J-Rho's '67 Camaro Z28 STX build Jason Rhoades builds a 1967 Camaro Z28 clone for SCCA STX autocross


Some firsts today, and CAM

Been a long time without an update - hasn't been much to report, but there are a couple developments worth mentioning.

This weekend was the San Diego National Tour, approximately the first anniversary of the car's first autocross.  As mentioned in the previous post, the car has been moved to STU where it is hopelessly outgunned, so I won't be running it Nationally this season.  Instead, for this year's SD Tour I co-drove with Gary Thomason in his killer 2008 Viper, same car I ran with him at the 2012 National Champsionships-


The car is a lot of fun - the handling is right about where my black Viper was when I sold it (still miss that car!), but his has even more power, which is always a good thing :).  Despite have a lot more power than the Camaro, the Viper is actually much easier to drive, because it has race tires, the chassis puts power down very well, and the gearing is very tall...then there's the ABS when it's time to slow it down.

On Saturday of the Tour I saw several nice musclecars present as part of the SCCA's new CAM class.  The attendance wasn't great, but considering the relatively steep entry fee for a Tour (>$100), and there being a Goodguys event that same weekend in town, the turnout wasn't bad.  This inspired me to commute down in the Camaro on Sunday.  I try to drive the Camaro around at least once per month, and it was due...

Jason Rhoades drives his STX 1967 Camaro on the freeway for the first time.  4.88 gears make this a chore...

Jason Rhoades drives his STX 1967 Camaro on the freeway for the first time. 4.88 gears make this a chore...

With the optional 4.88 final drive ration, 60mph worked out to about 4000rpm - which is a very high rpm for cruise in a small block chevy.  And that was with the >27" tall "vintage" wheel/tire setup I have, first put on the car back in November 2012, but never driven on, until today.

The taller tires effectively lengthen the gearing - on the regular autocross setup, 4000rpm would have been more like 55mph!  This was the car's first time on the freeway since the day I drove it home from Sacramento.  Fortunately other than some sore eardrums, the car made the 20-miles-each-way journey just fine.  The drive home was actually quite warm (~80)and I was impressed by how well the car's flow-through ventilation system worked.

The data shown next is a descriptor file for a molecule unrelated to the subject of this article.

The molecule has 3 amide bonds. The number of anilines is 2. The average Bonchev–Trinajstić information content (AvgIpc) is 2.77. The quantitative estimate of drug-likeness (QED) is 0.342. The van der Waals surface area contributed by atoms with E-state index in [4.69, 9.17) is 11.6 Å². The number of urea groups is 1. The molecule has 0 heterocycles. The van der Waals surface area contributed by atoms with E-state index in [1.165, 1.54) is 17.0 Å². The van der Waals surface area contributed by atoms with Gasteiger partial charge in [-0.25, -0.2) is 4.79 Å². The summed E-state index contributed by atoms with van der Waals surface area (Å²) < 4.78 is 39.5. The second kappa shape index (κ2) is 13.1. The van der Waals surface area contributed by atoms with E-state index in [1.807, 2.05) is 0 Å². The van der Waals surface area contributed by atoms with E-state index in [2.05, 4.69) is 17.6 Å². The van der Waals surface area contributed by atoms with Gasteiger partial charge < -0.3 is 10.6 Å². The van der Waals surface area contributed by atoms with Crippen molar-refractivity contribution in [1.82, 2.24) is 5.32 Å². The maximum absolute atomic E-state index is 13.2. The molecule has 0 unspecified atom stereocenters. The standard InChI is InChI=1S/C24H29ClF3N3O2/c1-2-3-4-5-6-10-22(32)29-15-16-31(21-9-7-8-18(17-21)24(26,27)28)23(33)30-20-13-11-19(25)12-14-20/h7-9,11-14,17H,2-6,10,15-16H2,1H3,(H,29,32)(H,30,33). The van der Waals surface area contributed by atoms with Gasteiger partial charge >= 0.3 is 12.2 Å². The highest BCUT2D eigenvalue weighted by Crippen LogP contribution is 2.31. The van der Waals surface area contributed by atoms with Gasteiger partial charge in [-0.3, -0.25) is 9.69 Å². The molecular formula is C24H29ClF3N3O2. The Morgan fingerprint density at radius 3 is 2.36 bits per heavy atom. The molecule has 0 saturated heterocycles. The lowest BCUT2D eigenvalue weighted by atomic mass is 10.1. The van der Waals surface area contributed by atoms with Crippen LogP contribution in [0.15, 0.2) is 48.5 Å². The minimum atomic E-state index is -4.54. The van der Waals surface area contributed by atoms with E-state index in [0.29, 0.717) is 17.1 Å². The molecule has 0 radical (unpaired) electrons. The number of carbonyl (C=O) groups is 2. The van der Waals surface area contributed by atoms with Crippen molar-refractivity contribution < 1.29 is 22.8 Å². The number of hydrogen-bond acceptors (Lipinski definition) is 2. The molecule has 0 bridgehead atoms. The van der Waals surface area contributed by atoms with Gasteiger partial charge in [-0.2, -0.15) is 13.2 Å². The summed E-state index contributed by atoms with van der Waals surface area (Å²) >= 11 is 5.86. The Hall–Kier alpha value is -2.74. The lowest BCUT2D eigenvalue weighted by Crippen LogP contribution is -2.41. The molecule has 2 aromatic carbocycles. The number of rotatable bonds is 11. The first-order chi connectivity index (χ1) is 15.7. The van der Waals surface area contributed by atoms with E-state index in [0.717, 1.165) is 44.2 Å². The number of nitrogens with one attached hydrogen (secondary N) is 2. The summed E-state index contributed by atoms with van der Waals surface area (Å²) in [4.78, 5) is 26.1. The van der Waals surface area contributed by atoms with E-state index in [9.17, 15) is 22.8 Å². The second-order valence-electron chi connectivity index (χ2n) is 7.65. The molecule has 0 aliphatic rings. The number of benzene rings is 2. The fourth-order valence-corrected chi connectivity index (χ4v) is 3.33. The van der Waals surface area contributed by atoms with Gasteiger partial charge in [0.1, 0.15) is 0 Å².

Camaro parked at 2014 San Diego National Tour

(Credit to bigtime STX Camaro fan, 2014 SD Tour STX Winner, and all-around swell chap Max Hayter for the above photo!)

After more off-season thought I had been thinking about lengthening the gearing as a means not only of extending the 2nd gear top speed, but of extending the engine's (especially the valvetrain's!) life.  Today's freeway drive reinforced that line of thinking.  Also, that the sidepipes have got to go, for something that exists back behind the car.


Over the past several years, multiple series of successful non-SCCA-related "Pro-Touring" focused automotive performance events have arisen.  Pro-Touring has no agreed upon definition, but most would agree it is something like "Classic American cars set up to turn and stop, in addition to go straight - while retaining streetability.  A Pro-Touring car delivers the performance capability and civility of a modern sports car, with the cool of a classic."

Some of these events have been very low speed autocrosses in tiny lots, where the car show is the focus, but others have had timed high-speed track sessions as part of the curriculum.  Most of the people attending these events are learning to turn corners for the first time, but there are a few skilled veterans that have partaken in the movement also.

IMO, a few years later than they should have, and since my last post, the SCCA took notice of this trend, and created "Classic American Muscle", or CAM.  In CAM, which is an experimental provisional regional-only class for 2014, any American car weighing 3000lbs. on 200TW street tires is legal, so that would include my Camaro with a full tank of gas and its heavy battery.

When creating something this new - where you're trying to ensnare a big pool of potential new club members - there are a variety of approaches that can be taken, along what one might call a "spectrum of inclusivity".  At one end of this spectrum would be an approach where the class starts off with a well thought-out and thorough ruleset, designed to eliminate years of obvious pending takebacks.  This would probably look a little bit like a mix of our existing CP, SM, and XP allowances, where aero is restricted, some body/chassis dimensions can't be changed, some roadgoing equipment must be retained, and there are limits on tire/wheel size, as well as resulting vehicle balance.  Unfortunately this approach is also the least inclusive option on this spectrum.